By Bob Gondo
Africans generally regard each other as brothers, but as an African it is not always easy to live in another African country.
There are many reasons that may be attributed to these difficulties, starting with colonisation when borders where demarcated and ethnic groups were divided.
The xenophobia that took place in South Africa in 2008 is a conflict that authorities failed to detect at its initial stages, and it was only after multiple tragedies that a lid was put on the violence.
The South African website, Xenophobia - South Africa, has this to say about the situation in South Africa:
One dictionary definition of Xenophobia is an unreasonable fear, distrust, or hatred of strangers, foreigners, or anything perceived as foreign or different.
Xenophobia can manifest itself in several ways in a country - victimization by police, brutal assaults, murders, ethnic cleansing in an area, mass expulsion from the country.
The recent xenophobic violence in South Africa was primarily directed against foreigners living in some of the poorest urban areas of the country. However, it has also impacted on those who acquired citizenship by virtue of their specialized skills, such as medical doctors, academics, scientists and engineers. And it has also impacted on those with legitimate work an study permits, such as the tens of thousands of Mozambican mineworkers working in mines, Mathematics teachers from Zimbabwe and foreign university students.
Unfortunately, many South Africans, and not just those living in the poorest areas, are opposed to the presence of a large number of foreigners from other African countries, and they blame foreigners for may of the ills in SA, including high unemployment of locals, and crime. South Africans therefore need to do some soul searching, lest even more locals become xenophobic.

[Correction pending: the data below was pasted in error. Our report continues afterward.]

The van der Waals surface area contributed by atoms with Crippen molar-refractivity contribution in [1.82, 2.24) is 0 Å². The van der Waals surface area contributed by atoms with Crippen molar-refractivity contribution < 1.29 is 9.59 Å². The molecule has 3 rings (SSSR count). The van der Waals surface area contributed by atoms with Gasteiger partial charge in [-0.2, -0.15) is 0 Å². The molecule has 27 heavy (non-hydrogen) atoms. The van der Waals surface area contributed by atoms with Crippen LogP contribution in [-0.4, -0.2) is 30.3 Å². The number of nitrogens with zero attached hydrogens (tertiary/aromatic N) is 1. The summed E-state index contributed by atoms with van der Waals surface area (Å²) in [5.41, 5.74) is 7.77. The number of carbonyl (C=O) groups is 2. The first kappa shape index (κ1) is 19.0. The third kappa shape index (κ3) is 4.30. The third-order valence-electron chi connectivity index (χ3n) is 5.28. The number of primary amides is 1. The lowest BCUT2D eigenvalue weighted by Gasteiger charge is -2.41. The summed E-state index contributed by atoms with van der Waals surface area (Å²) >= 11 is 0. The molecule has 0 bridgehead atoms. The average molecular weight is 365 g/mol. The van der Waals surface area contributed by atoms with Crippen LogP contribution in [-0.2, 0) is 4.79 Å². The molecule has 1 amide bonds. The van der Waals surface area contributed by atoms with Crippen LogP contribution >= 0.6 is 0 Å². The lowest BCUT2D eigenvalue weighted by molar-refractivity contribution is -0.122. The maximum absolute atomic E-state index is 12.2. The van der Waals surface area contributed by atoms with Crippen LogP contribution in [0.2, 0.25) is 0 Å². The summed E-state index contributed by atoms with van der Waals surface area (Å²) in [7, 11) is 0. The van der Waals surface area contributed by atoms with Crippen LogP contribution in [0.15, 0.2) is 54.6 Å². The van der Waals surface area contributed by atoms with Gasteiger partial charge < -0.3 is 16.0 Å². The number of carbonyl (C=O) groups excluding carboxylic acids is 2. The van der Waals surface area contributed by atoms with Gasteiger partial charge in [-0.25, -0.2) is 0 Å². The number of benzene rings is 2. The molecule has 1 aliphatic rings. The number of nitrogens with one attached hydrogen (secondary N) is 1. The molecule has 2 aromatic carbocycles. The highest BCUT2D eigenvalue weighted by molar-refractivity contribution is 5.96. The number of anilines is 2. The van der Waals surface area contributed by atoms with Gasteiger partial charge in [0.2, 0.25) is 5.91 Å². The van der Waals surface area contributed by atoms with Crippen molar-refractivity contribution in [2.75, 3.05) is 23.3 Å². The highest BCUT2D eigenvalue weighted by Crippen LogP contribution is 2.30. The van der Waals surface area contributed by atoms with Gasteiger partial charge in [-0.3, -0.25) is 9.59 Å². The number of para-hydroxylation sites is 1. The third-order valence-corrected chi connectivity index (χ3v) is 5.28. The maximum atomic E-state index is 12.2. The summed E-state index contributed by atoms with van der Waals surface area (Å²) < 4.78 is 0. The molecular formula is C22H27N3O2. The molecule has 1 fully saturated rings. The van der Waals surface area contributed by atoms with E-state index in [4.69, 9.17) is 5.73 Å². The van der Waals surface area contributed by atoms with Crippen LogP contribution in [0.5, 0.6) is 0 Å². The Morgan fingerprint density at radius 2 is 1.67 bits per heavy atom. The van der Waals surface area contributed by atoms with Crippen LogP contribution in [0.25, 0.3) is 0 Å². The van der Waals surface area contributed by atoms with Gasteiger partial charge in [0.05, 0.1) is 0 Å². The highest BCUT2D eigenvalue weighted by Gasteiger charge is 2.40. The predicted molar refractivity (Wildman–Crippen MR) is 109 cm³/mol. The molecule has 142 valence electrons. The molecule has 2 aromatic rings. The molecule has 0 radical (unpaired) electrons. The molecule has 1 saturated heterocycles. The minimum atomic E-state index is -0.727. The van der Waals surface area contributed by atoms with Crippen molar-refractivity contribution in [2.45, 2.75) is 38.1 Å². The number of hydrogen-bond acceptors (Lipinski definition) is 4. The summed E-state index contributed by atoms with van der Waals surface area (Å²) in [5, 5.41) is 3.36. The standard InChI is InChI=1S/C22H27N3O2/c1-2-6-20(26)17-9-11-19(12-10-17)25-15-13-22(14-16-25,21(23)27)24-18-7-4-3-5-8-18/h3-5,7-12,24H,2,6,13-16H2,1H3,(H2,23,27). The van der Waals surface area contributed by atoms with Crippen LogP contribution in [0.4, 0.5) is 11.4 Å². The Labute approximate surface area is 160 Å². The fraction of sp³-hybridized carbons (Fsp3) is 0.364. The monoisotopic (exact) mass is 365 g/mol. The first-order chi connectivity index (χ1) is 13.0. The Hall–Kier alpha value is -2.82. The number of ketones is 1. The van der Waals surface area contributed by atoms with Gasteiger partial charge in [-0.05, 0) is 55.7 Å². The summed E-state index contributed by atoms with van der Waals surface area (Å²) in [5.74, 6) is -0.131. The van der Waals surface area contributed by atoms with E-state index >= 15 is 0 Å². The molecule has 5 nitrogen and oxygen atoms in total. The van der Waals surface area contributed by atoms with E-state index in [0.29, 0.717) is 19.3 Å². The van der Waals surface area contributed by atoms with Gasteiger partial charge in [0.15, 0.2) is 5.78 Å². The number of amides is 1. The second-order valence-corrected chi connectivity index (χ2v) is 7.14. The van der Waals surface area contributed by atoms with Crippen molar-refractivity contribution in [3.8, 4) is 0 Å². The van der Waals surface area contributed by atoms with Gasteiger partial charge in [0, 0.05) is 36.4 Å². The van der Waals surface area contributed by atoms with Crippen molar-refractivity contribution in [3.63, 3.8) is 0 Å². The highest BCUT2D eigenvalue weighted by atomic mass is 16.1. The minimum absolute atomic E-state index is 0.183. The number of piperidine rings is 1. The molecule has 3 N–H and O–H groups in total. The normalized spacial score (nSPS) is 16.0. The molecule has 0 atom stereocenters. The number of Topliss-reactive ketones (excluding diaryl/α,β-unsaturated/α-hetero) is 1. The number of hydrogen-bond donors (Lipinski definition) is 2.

This brings me to the issue that journalist need to ask themselves what role they play in potentially inflammatory situations.
A recent headline in one of South Africa's most widely read tabloids, the Daily Sun, where the headline claims, "Mugabe's cows move to Mzansi". The article left me wondering what the Editorial staff at the Sun were trying to achieve.
I fear that the story had in it a a hidden agenda, first to tell the locals that first Mugabe's "human beings" came and took their jobs and women, now their cows are invading Mzansi to eat their grass.
The page two story carried misleading information about the outbreak of foot and mouth in Zimbabwe, how famers living close to the border stood to lose millions of Rands and that in turn would lead to nearly 5000 jobs being lost in the province bordering Zimbabwe.
The story which was published when I was in South Africa, and it was met with a great measure of scepticism by Zimbabweans living in South Africa, it is clear that we Zimbabweans are not wanted by our neighbours despite the political geography that binds the two nations. It was fine when South Africa was building the infrastructure that made the 2010 World Cup Soccer such a success, it is fine that some of Zimbabwe's greatest minds are running the country's financial, educational and health facilities, but still they victimise Zimbabweans and sadly it is tabloids like the Daily Sun that play on the undercurrent of xenophobia that runs through South Africa.
A friend of mine's daughter recently decided to leave the South African university she was studying at for two reasons. First of all she was viewed as yet another Black Economic Empowerment (BEE) student, only there because she is black and female, not because of her outstanding high school results, doing a degree that finds few women in her classes. But more significantly, she believes that her job prospects after university are slim, in Zimbabwe because there are no jobs and in South Africa fewer and fewer Zimbabweans are being employed because of growing xenophobia.
The Daily Sun needs to be reminded that the vast majority of Zimbabweans would far rather be home, but it was Mbeki who has is so much to blame for not holding Mugabe accountable way back in 2000, with his failed "quiet diplomacy", which ran in opposite direction to his much touted "African peer review mechanism". Indeed South African monitors have declared our rigged elections free and fair over and over again.
So, the Daily Sun may see headlines like the one above as humorous, but I ask that they hold themselves accountable, for surely this kind of writing will fuel violence against Zimbabweans, victims of the economic meltdown over the past decade - Sekwanele.